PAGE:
Iarla Ó Lionáird


I Could Read the Sky


Real World CDR W84; 66 minutes; 2000


Film soundtracks rarely stand as a coherent musical whole, but Iarla Ó Lionáird’s music ‘written for and inspired by’ the film I Could Read the Sky makes a wonderful exception. Originally known as a sean-nós (Irish ‘old-style’) unaccompanied singer, Iarla sprang to prominence through his work with the Afro Celt Sound System (now simply known as the Afro Celts).


I Could Read the Sky builds on Iarla’s inspired debut solo album, The Seven Steps to Mercy, blending traditional Irish music and songs with drum ‘n’ bass back-beats, samples and tape loops to depict the fragmented memory of an elderly Irish migrant labourer confronting the past in his London bedsit. Working with programmer Ron Aslan, Iarla’s soundscapes match the migrant’s shifting reminiscences, whether they be of rural bliss in County Clare or the nightmares of his urban existence. Iarla’s in fine voice throughout and there are cameos for fiddler Martin Hayes and concertina-player Noel Hill alongside a couple of spine-tingling vocals from Sinéad O’Connor (possibly the best she’s ever recorded).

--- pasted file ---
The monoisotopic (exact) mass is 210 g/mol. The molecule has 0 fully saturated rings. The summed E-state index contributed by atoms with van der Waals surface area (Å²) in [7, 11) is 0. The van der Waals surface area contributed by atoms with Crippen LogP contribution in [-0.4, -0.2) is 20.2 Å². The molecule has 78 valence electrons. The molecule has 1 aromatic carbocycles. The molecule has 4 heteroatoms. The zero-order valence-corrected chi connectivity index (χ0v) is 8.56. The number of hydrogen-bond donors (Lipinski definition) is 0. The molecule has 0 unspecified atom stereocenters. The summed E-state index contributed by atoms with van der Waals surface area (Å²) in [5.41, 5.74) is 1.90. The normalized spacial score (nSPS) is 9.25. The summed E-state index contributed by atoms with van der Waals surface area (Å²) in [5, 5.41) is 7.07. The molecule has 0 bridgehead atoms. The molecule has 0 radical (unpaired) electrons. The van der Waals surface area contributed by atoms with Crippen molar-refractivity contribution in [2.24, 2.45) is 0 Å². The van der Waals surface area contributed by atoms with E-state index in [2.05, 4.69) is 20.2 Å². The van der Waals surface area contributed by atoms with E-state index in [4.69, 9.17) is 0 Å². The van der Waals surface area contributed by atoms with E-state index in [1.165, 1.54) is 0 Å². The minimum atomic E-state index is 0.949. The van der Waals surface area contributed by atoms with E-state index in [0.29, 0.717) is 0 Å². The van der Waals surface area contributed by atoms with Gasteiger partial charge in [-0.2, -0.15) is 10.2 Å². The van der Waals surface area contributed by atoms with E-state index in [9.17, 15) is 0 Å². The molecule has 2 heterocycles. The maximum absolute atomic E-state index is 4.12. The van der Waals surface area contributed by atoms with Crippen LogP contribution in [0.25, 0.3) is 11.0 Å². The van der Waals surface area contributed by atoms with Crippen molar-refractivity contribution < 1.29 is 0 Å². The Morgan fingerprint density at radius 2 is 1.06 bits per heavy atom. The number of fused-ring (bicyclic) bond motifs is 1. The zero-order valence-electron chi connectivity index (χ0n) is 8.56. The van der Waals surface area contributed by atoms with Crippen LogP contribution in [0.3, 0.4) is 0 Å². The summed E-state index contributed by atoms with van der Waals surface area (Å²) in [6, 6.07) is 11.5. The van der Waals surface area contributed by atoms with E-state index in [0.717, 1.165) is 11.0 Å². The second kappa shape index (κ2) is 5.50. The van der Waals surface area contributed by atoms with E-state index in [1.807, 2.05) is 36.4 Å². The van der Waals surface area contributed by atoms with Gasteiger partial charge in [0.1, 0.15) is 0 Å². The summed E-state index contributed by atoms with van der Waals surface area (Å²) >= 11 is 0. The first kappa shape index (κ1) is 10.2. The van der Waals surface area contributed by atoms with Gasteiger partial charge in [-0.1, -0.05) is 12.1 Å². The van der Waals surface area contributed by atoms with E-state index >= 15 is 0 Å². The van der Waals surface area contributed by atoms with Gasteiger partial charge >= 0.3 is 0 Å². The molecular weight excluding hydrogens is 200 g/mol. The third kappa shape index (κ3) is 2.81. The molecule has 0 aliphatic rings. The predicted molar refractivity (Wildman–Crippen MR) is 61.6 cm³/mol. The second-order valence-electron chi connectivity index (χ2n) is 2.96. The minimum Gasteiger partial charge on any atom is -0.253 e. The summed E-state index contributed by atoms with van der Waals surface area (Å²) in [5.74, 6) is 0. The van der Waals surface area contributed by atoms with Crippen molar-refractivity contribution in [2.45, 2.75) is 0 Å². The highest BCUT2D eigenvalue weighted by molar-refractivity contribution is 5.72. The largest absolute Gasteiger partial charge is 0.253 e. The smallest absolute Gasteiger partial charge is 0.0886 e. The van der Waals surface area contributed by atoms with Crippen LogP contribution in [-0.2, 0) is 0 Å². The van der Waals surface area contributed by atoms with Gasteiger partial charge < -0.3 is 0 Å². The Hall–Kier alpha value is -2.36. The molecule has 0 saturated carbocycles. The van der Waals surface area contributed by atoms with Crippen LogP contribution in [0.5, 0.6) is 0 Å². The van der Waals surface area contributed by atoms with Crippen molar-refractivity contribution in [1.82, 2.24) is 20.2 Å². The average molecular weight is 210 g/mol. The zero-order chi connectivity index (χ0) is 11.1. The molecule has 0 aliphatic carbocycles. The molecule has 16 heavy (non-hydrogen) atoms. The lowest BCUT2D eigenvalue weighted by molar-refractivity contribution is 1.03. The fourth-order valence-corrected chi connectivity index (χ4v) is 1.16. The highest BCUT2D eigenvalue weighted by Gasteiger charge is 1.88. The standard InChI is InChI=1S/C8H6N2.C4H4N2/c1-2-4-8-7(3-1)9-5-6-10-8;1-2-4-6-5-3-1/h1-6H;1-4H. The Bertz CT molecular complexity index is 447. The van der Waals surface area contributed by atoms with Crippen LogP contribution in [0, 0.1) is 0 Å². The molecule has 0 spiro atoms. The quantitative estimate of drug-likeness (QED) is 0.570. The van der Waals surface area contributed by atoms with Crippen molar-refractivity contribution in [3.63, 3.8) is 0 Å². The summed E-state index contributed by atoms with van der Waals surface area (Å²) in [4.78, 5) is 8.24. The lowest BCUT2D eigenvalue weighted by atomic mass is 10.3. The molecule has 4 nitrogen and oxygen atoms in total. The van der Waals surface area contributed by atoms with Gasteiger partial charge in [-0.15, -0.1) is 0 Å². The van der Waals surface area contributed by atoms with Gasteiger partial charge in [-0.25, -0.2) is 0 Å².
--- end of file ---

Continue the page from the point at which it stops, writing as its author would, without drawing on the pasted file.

This snippet of a review by Geoff Wallis was originally written for a long defunct website collaboration between The Rough Guides and Amazon, hence the somewhat breathy style. And, yes, that is not something from my own collection of fumbling attempts at photography, but a scan of the actual album liner.


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